By Chris Honoré for Revels

While the premise of “What If" might seem, at first blush, a romantic comedy that is both trite and cliché-driven, it proves to be instead an engaging film that manages to find, surprisingly, its own sweet spot.

First the cliché: Two 20-somethings, Wallace (Daniel Radcliffe) and Chantry (Zoe Kazan), meet cute at a party, in front of a refrigerator, the enameled door covered in magnetized words, the purpose being to rearrange them into small maxims. They can’t resist. There is instant chemistry between the two as they verbally joust in a playful way.

Leaving the party, Wallace walks Chantry home to her flat and while treading water by the front gate she tells him that she has a boyfriend. They’ve already shared that she is an animator/artist and that he has recently dropped out of medical school. On a whim, she gives him her phone number, written on a page torn from her notebook, a page with a drawn selfie on the back, while suggesting, with a handshake, that they could be friends and maybe hang out sometime.

Later, sitting on the roof of his attic digs, Daniel, who is recovering from a recent breakup, let’s the page/selfie drift away in a breezy updraft.

Of course, their paths cross at a late-night movie (“The Princess Bride”), both there alone, and they go for coffee, picking up the stylized banter where they had left off at the party.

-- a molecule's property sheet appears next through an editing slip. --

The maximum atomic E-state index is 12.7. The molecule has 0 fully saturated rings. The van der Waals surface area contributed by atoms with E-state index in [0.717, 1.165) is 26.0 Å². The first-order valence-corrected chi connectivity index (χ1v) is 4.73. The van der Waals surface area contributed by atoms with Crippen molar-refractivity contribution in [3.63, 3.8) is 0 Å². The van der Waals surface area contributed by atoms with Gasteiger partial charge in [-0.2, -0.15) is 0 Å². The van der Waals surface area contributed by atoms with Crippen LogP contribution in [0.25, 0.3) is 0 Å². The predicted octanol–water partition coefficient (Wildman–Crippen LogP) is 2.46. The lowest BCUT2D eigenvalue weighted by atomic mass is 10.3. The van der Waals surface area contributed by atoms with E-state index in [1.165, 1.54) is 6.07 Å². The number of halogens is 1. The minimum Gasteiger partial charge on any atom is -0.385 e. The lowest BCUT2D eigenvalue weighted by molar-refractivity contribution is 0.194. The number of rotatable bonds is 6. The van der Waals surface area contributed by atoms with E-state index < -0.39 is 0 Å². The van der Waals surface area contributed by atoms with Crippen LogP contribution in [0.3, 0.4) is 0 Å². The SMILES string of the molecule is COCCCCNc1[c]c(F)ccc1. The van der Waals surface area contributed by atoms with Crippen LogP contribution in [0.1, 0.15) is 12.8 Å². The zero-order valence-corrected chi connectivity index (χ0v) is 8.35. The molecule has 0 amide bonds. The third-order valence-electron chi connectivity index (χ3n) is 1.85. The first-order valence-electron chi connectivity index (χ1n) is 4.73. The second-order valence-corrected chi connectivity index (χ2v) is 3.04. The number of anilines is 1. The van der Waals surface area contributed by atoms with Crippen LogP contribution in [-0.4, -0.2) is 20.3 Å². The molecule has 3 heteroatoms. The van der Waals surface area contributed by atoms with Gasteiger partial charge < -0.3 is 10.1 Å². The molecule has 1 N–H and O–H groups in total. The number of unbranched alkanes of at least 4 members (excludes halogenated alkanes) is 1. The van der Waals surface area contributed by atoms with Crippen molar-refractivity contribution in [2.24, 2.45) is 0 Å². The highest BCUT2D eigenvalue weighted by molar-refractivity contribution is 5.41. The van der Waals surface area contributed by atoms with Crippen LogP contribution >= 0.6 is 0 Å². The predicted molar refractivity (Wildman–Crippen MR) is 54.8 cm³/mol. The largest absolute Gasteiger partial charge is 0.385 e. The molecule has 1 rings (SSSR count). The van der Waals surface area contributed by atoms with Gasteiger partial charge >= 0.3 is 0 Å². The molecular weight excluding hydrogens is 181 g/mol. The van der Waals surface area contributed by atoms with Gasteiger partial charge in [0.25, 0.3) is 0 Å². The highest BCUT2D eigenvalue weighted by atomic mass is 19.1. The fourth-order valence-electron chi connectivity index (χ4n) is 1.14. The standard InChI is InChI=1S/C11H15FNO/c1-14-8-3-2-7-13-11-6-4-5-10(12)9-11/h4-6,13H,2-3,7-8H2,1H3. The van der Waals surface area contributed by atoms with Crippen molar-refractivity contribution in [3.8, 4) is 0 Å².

Wallace, finding himself attracted to Chantry, captured by her smart wit and adorable eyes, goes along with the just friends-arrangement, sitting stoically on his true feelings. Sophie insists to all that she is committed to Ben; nothing has changed other than she has a new friend.

And that’s the cliché. The outcome is a foregone conclusion. It’s just how the two manage to get there. And therein is the charm of this film. Kazan and Radcliffe are able to take this familiar template and give it new life through the sheer power of their performances and obvious on-screen chemistry.

Of course, the formula calls for obstacles to be overcome (one complication being Ben (Rafe Spall), Chantry’s boyfriend of five years), all the while Wallace is restraint and vow-challenged. Of course, the two attempt to prove that young, optimistic, hormonal and wonderfully enthusiastic men and women in search of “the one” can be friends without benefits. You know, buds to hang with, sharing creative riffs on life and its exigencies.

Naturally, it’s all this unwillingness to yield to emotions that are obvious while being teeth-grindingly denied that propels the movie forward from one vignette to the next.

Obviously, there is not a shred of originality in the story. But, not to worry; “What If” is endearing and consistently appealing. As are Chantry and Wallace.